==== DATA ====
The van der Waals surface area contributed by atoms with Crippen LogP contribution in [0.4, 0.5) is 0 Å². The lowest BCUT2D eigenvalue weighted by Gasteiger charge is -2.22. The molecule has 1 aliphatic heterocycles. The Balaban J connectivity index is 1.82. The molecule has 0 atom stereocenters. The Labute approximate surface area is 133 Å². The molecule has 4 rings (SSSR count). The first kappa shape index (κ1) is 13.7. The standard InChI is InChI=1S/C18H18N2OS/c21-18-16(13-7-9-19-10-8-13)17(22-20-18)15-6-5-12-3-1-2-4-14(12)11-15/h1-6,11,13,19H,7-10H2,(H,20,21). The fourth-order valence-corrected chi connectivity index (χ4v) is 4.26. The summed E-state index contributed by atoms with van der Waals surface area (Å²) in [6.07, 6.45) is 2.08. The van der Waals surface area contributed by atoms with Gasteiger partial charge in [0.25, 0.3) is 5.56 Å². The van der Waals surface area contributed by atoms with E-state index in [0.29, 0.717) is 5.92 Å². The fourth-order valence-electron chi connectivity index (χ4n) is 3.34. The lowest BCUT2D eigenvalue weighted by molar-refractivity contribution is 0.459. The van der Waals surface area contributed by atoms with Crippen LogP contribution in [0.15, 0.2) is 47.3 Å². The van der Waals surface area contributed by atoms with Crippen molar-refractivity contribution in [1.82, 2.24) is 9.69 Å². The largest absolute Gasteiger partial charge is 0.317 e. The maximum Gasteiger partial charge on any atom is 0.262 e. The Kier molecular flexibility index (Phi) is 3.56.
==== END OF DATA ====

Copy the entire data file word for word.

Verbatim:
The van der Waals surface area contributed by atoms with Crippen LogP contribution in [0.4, 0.5) is 0 Å². The lowest BCUT2D eigenvalue weighted by Gasteiger charge is -2.22. The molecule has 1 aliphatic heterocycles. The Balaban J connectivity index is 1.82. The molecule has 0 atom stereocenters. The Labute approximate surface area is 133 Å². The molecule has 4 rings (SSSR count). The first kappa shape index (κ1) is 13.7. The standard InChI is InChI=1S/C18H18N2OS/c21-18-16(13-7-9-19-10-8-13)17(22-20-18)15-6-5-12-3-1-2-4-14(12)11-15/h1-6,11,13,19H,7-10H2,(H,20,21). The fourth-order valence-corrected chi connectivity index (χ4v) is 4.26. The summed E-state index contributed by atoms with van der Waals surface area (Å²) in [6.07, 6.45) is 2.08. The van der Waals surface area contributed by atoms with Gasteiger partial charge in [0.25, 0.3) is 5.56 Å². The van der Waals surface area contributed by atoms with E-state index in [0.29, 0.717) is 5.92 Å². The fourth-order valence-electron chi connectivity index (χ4n) is 3.34. The lowest BCUT2D eigenvalue weighted by molar-refractivity contribution is 0.459. The van der Waals surface area contributed by atoms with Crippen LogP contribution in [0.15, 0.2) is 47.3 Å². The van der Waals surface area contributed by atoms with Crippen molar-refractivity contribution in [1.82, 2.24) is 9.69 Å². The largest absolute Gasteiger partial charge is 0.317 e. The maximum Gasteiger partial charge on any atom is 0.262 e. The Kier molecular flexibility index (Phi) is 3.56.